We are wrapping up our commemoration of Black History Month. Today’s post comes from Madie Ward in the National Archives History Office.
The National Archives has countless items that highlight African Americans’ struggles for freedom and civil liberties. Included are documents on the Civil Rights Movement and, more specifically, on President Lyndon B. Johnson and Dr. Martin Luther King, Jr.’s relationship during that tumultuous time.
President Johnson was known for his vision of a Great Society to end poverty, reduce crime, improve the environment, and advance civil rights.
As part of this vision, Johnson signed the 1964 Civil Rights Act, dismantling official segregation, the Voting Rights Act of 1965, prohibiting racist voting laws, and the 1968 Civil Rights Act, ending discrimination in housing sales. He also appointed Thurgood Marshall, the first African American on the Supreme Court.
Dr. Martin Luther King, Jr., the most renowned Civil Rights leader of the movement, was widely regarded as America’s preeminent advocate of nonviolence. Drawing inspiration from his faith and the peaceful teachings of Mahatma Gandhi, he pushed for nonviolent resistance movements against racial discrimination including protests, grassroots organizing, and civil disobedience.
Johnson and King had a personal relationship and talked on a regular basis about civil rights issues. Johnson invited King to the White House on numerous occasions, and telephoned him in person to discuss how to collaborate their efforts for racial equality.
One of the many outcomes of their relationship was the Voting Rights Act of 1965. The law stated that state and local governments could no longer pass voting laws based on race, and prohibited discrimination through the use of poll taxes and the application of literacy tests to determine whether voters could take part in elections. This act was described as the most effective civil rights law ever enacted because it gave many African Americans the right to vote for the first time.
On March 18, 1965, Congressman Emanuel Celler sent this telegram requesting King to testify for the proposed Voting Rights Act before Congress. King did not to testify because he was leading the march from Selma to Montgomery, Alabama, against the violent denial of African American voting in the South. In a televised address, Johnson expressed support for the marchers and called for support for the new voting rights bill being introduced to Congress.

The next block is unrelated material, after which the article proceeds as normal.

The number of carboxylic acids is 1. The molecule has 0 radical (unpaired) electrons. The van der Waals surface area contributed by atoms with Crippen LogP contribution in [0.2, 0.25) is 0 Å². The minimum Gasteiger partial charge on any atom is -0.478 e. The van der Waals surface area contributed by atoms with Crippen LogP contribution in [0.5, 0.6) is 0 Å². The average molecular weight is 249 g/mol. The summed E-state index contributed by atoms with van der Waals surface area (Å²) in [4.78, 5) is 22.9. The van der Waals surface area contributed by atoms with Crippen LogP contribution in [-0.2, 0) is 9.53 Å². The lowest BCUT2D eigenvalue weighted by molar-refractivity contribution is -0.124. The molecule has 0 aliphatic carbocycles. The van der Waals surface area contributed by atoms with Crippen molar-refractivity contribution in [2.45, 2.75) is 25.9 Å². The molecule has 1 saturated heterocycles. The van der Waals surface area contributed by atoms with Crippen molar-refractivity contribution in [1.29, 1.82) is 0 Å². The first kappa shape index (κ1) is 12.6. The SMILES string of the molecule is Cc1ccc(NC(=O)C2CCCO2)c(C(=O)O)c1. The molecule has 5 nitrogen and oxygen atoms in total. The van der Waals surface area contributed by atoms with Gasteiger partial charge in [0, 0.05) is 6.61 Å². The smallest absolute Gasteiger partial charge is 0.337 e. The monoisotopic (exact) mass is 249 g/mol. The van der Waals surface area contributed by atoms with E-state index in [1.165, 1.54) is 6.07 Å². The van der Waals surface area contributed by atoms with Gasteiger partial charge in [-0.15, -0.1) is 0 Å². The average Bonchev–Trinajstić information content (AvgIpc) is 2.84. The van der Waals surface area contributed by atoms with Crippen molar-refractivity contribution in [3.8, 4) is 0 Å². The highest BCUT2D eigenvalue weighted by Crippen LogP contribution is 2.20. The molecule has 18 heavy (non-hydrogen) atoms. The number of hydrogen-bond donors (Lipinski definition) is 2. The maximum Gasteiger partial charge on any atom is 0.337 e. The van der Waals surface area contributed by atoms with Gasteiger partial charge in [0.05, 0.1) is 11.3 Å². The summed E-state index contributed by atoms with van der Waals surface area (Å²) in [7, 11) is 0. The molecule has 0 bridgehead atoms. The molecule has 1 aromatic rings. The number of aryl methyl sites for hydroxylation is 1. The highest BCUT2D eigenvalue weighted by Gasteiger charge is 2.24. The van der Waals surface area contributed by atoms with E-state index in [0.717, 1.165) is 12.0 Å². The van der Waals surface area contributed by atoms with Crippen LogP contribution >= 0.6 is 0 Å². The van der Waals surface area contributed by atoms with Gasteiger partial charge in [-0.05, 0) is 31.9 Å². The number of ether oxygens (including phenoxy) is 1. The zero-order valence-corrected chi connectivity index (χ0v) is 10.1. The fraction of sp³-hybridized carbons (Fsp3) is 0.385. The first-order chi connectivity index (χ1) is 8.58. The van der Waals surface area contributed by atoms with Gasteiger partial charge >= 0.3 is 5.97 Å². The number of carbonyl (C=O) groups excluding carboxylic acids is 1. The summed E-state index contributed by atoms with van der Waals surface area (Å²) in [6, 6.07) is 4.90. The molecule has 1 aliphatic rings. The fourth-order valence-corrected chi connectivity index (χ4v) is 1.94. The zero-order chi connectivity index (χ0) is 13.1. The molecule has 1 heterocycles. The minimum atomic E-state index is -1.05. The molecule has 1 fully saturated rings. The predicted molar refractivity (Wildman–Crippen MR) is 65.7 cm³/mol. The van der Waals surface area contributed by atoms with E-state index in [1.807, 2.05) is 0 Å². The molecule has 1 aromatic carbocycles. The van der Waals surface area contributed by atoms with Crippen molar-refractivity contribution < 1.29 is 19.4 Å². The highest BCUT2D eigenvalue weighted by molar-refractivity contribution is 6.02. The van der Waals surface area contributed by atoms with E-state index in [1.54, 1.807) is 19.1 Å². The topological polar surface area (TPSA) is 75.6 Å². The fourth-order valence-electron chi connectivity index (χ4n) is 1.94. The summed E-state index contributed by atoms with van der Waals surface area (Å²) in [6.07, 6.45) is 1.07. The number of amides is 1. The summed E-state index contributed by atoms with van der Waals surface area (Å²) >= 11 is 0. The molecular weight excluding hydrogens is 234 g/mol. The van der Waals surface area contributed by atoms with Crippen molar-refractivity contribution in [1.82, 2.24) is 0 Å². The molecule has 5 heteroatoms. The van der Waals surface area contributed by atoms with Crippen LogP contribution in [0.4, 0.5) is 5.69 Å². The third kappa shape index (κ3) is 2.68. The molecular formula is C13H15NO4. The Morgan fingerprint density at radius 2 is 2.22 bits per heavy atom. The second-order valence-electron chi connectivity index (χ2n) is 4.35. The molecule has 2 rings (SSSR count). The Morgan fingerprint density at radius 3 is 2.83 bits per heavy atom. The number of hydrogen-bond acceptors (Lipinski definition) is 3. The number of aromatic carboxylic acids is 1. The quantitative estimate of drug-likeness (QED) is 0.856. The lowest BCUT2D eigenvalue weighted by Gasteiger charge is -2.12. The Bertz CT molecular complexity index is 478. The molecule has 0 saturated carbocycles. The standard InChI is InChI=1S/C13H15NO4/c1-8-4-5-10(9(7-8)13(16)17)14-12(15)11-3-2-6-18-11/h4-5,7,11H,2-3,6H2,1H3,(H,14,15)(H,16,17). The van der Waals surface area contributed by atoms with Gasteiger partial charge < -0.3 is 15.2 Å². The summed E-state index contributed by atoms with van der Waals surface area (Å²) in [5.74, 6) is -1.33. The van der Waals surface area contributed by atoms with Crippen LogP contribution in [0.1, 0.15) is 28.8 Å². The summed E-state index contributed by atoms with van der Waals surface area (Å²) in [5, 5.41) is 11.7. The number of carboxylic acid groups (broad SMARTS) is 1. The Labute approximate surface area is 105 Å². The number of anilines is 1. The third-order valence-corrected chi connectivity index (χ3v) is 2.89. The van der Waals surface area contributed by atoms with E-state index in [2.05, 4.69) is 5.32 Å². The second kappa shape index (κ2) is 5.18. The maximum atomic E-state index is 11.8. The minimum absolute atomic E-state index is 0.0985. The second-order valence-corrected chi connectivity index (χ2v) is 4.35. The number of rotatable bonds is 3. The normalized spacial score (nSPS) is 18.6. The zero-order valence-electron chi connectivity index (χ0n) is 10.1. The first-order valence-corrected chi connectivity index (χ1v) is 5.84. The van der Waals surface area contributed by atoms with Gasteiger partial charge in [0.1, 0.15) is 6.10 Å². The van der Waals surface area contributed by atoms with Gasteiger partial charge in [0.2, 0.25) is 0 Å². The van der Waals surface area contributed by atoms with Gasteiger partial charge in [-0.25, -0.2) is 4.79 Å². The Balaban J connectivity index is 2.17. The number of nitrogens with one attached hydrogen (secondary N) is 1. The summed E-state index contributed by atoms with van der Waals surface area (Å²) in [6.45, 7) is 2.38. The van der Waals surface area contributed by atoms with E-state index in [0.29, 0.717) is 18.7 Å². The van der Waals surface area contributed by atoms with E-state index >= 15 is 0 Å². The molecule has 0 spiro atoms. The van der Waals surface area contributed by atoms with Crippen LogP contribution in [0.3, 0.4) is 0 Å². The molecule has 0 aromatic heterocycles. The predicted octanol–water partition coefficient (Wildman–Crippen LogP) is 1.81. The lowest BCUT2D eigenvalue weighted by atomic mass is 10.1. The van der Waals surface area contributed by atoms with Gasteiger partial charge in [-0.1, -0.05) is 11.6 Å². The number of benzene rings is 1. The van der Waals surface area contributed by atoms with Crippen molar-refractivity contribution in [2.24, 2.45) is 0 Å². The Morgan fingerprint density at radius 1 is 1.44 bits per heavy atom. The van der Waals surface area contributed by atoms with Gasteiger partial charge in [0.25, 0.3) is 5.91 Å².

On August 6, 1965, Johnson signed the Voting Rights Act. Major civil rights activists and advocates including King and Rosa Parks attended the signing ceremony. After signing, Johnson presented his pen to King.
King’s civil rights work was cut short on April 4, 1968, when he was shot and mortally wounded while he was standing on the second-floor balcony outside his room at the Lorraine Motel in Memphis, Tennessee. He was pronounced dead at 7:05 p.m. at St. Joseph Hospital.
In response to the death of one of the greatest nonviolent leaders in history, Johnson issued Presidential Proclamation 3839 designating Sunday, April 7, 1968, as the day of national mourning for Dr. Martin Luther King, Jr. He acknowledged the nation’s grief but called for maintaining the fight toward civil rights.
Days later, Johnson signed the Civil Rights Act of 1968, the last major act in his and King’s fight towards racial equality in the United States.
During Black History Month we celebrate the strength and courage of those like Johnson and King who fought for the civil freedoms in the United States.
View the original telegram requesting Dr. Martin Luther King, Jr.’s testimony before the House of Representatives’ Judiciary Committee on the Proposed Voting Rights Act in the East Rotunda Gallery through April 11, 2018.